Aluminum cans are one of the most valuable recyclable materials due to their high metal content. Recycling aluminum cans saves energy and reduces greenhouse gas emissions, making it an environmentally-friendly choice.

Steel Cans

Steel cans, such as food cans, can also be recycled. Like aluminum cans, recycling steel cans conserves resources and reduces the need for new metal production.

Tin Cans

Tin cans, often used for canned vegetables or soups, can be recycled as well. By recycling tin cans, we can help decrease the amount of waste that ends up in landfills.


Old Cell Phones

Many individuals frequently upgrade their cell phones, leaving old devices unused. Instead of letting them collect dust in a drawer, consider recycling them. Old cell phones often contain valuable metals that can be extracted and reused.

Computers and Laptops

Obsolete computers and laptops can also be recycled. Many electronic retailers offer recycling programs where you can drop off your old devices for proper disposal.

TVs and Monitors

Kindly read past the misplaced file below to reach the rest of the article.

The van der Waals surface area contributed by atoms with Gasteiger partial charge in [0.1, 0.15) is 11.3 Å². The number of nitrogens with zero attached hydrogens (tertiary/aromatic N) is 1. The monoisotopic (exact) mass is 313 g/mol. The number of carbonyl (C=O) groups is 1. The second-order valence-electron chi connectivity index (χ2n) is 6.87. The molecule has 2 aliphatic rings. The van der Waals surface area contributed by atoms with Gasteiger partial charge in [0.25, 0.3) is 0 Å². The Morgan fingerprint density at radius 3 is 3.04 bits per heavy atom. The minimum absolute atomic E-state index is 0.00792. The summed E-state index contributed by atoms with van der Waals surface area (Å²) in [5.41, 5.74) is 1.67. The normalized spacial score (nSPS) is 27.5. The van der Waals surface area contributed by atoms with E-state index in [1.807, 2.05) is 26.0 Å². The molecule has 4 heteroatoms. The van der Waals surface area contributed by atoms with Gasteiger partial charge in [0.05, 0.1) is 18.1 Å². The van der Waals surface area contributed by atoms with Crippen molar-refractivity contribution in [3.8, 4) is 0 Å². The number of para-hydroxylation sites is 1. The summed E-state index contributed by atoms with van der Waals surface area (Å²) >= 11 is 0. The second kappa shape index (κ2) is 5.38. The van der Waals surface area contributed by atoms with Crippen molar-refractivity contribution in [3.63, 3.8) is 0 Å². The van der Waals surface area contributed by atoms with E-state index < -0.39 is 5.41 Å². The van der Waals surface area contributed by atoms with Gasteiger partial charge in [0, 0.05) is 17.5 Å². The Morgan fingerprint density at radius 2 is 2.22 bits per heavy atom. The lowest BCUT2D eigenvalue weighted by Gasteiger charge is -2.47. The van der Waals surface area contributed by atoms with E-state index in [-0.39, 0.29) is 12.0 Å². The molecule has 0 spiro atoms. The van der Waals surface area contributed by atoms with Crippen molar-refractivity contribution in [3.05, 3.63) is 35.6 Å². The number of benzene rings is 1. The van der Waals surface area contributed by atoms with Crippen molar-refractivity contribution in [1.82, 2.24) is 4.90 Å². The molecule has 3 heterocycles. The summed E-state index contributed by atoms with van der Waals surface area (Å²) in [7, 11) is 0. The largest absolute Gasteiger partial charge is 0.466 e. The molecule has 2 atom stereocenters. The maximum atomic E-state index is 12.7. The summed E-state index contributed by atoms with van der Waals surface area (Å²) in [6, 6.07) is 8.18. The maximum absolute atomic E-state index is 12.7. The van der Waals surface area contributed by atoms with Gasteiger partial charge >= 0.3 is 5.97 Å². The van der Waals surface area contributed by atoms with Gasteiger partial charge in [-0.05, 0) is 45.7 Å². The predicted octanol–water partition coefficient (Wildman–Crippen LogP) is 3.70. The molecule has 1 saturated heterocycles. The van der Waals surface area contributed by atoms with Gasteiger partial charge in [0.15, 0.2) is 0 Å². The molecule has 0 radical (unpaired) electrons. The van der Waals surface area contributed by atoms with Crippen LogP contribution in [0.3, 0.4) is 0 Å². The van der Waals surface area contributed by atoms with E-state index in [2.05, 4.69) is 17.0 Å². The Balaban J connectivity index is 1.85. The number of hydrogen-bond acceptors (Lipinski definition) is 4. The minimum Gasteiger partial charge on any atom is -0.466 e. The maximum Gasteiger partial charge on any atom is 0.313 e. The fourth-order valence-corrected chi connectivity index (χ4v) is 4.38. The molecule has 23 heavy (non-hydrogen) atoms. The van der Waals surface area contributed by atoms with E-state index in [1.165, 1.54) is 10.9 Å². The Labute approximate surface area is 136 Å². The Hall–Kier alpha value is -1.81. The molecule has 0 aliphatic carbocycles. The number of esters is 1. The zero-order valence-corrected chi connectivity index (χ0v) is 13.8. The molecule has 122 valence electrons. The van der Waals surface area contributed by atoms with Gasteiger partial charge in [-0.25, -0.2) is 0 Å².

Old televisions and computer monitors contain hazardous materials and should not be thrown in the trash. Instead, find local electronic recycling programs that accept these items.

Clothing and Textiles

Old Clothes

Instead of throwing away old clothes that no longer fit or are no longer in style, consider donating them to a local thrift store or clothing recycling program. These items can be reused or recycled into new textiles.

Bedding and Linens

Bedding and linens that are no longer needed can also be recycled. Look for recycling programs that accept old sheets, towels, and other textile items.

Recycling at School

Common Recyclable Materials Found in Schools

Paper and Cardboard